We are back to prophetic verse, but at least it's moderately cheerful compared to normal.
Today's reading is framed by a couple interesting incidents. At the beginning of the reading, Jeremiah reports that God has asked him to write down the prophecies he received. This brings up the question of how accurate the writings are. Did Jeremiah have a super excellent memory? Start writing things down as he went along at some point? Reconstruct his memories? Have new visions? I believe we'll be getting more info on the actual origins of this book as a written work, but I don't know that these questions will be answered.
The bulk of today's reading is verse which conveys the idea that Israel will have to deal with being punished because they have been terrible and deserve it. However, someday they will be restored and things will be better than ever. Of note to those types who like to think about poetic imagery: this verse contains many images which are the opposite of the negative images given earlier. E.g., references to virgin Israel in contrast to earlier references to Israel as a prostitute.
The readings end with:
At this, I woke up and looked around. My sleep had been very sweet.So now we know that at least some of Jeremiah's messages from God came as dreams in his sleep. Was this how most of them came? What about for other prophets? If dreams were the usual means of receiving messages from God, it explains why some of Isaiah's were so bizarre. It also makes them that much more unreliable.
The recipient of the letter should pray for everyone. After that, there's a bit of exposition on the role of Jesus. As part of this discussion, the author uses what seems to me to be a rather odd phrase: "God our Savior". As far as I know, there's nothing technically wrong with this according to Christian belief. It's just that one would expect "Jesus our Savior".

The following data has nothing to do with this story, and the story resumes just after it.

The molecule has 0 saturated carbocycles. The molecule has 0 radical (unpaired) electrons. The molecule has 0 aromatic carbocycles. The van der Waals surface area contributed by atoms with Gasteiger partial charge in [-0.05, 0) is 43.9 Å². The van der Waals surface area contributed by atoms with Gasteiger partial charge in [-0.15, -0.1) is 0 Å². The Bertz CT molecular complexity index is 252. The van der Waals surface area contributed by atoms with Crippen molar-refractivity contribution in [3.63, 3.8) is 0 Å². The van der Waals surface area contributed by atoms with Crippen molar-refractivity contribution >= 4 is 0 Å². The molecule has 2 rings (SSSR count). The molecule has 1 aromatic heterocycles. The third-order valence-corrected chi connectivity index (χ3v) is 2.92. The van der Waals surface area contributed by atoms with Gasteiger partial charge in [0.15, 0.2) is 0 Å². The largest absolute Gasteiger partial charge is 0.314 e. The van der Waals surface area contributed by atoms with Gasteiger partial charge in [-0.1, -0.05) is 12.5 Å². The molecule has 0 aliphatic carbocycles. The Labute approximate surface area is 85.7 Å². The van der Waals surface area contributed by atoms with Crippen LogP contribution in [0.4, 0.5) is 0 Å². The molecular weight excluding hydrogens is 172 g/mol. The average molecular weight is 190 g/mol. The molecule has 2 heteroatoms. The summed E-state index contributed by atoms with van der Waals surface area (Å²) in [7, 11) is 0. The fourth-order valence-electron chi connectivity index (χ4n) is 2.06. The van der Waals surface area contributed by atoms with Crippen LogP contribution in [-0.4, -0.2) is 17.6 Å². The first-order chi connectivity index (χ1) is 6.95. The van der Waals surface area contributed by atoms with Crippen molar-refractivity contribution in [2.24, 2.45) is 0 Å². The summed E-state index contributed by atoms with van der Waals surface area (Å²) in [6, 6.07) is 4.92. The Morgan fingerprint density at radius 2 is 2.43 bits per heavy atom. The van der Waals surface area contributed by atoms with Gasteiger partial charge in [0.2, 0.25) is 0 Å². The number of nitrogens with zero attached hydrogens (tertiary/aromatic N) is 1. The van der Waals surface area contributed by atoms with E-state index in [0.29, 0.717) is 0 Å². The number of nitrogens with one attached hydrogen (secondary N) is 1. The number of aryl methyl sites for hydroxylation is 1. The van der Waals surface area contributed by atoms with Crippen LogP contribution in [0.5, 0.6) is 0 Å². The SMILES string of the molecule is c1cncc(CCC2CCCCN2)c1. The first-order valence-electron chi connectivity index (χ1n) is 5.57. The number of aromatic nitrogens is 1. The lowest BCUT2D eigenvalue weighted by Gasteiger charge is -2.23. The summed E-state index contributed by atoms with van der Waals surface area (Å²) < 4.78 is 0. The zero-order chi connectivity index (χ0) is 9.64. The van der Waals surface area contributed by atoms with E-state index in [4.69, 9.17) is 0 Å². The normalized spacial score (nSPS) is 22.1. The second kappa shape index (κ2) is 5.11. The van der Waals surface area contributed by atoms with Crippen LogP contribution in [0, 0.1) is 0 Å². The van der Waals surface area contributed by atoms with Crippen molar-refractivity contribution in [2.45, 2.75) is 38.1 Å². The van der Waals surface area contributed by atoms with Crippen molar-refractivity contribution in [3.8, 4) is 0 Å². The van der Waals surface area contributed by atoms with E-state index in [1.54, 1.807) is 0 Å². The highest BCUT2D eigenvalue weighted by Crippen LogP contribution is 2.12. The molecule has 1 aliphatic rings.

Then some annoying bits about the role of women which, as usual, I'm glad I don't have to care about because I would be unlikely to stay civil.
Psalms and Proverbs
Today's first proverb is straightforward: telling lies about someone is as bad as doing physical violence against them. I don't think that's quite literally true, but I agree with the gist of it, and it's a lesson we could all take more to heart (especially people in the world of politics).
The second is more ambiguous:
Putting confidence in an unreliable person in times of troubleObviously, none of these things are good, but I don't think the point of the proverb is to say "putting confidence in an unreliable person is bad". Both chewing with a broken tooth and walking on a lame foot are sometimes necessary. So perhaps the message of the proverbs is "putting confidence in an unreliable person is sometimes necessary, but it should be done as little as possible to avoid making things worse than they are."
is like chewing with a broken tooth or walking on a lame foot.